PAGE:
Such technology could allow disabled people to use computer-based communications devices such as voice synthesizers more effectively and more efficiently, computer scientists at Manipal International University in Selangor reported in the International Journal of Artificial Intelligence and Soft Computing.
A computer algorithm uses equations involving ellipse shapes to match the shape of the human mouth displaying different emotions, they said.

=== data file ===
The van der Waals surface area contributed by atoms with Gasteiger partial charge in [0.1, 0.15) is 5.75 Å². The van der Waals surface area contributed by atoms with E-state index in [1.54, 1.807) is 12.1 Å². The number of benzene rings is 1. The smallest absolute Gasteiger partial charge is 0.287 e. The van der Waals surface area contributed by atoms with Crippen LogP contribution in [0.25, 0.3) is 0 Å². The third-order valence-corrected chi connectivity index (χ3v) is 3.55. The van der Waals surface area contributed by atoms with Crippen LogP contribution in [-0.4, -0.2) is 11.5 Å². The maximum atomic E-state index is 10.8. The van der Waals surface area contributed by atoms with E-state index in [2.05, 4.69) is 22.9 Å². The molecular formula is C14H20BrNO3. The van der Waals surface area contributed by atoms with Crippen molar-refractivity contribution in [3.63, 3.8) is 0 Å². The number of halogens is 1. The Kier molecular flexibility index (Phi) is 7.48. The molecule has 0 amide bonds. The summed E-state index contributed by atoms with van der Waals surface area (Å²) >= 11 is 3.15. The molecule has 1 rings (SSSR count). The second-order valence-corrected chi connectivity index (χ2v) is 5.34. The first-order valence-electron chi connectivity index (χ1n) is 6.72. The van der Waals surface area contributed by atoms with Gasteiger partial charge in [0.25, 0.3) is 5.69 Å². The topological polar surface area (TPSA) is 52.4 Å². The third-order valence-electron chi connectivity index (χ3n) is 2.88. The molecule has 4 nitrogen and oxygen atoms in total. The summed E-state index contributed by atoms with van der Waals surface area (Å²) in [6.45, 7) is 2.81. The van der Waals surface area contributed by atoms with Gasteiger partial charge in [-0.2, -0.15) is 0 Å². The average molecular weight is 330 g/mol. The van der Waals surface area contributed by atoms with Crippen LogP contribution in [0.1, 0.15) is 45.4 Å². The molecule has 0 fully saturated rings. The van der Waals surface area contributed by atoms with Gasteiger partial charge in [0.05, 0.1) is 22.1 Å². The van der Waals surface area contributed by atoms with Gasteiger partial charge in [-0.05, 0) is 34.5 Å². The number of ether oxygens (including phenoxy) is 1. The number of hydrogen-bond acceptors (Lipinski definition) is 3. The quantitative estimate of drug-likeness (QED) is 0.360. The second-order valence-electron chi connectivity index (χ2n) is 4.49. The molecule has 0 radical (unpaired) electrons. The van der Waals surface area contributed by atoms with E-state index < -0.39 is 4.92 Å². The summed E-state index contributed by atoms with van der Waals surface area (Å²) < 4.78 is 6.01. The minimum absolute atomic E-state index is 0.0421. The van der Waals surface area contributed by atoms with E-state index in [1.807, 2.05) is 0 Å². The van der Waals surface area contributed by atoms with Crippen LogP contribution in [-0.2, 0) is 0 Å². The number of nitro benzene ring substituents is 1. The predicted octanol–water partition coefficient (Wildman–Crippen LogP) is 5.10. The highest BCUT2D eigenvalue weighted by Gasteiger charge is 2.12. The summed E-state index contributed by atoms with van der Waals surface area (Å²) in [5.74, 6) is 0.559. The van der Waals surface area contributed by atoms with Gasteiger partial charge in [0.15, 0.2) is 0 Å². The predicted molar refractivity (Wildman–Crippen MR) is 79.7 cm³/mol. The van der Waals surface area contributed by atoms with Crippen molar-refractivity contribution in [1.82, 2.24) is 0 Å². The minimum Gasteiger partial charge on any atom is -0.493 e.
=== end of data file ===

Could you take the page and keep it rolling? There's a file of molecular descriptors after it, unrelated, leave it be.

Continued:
"In recent years, there has been a growing interest in improving all aspects of interaction between humans and computers, especially in the area of human emotion recognition by observing facial expression," the researchers said.
Photos of individuals from Southeast Asia and Japan were used to train a computer to use lip patterns to recognize the six commonly accepted human emotions -- happiness, sadness, fear, anger, disgust, surprise -- and a neutral expression.
The algorithm has been successfully in classifying the six emotions and the neutral expression, the research team said.
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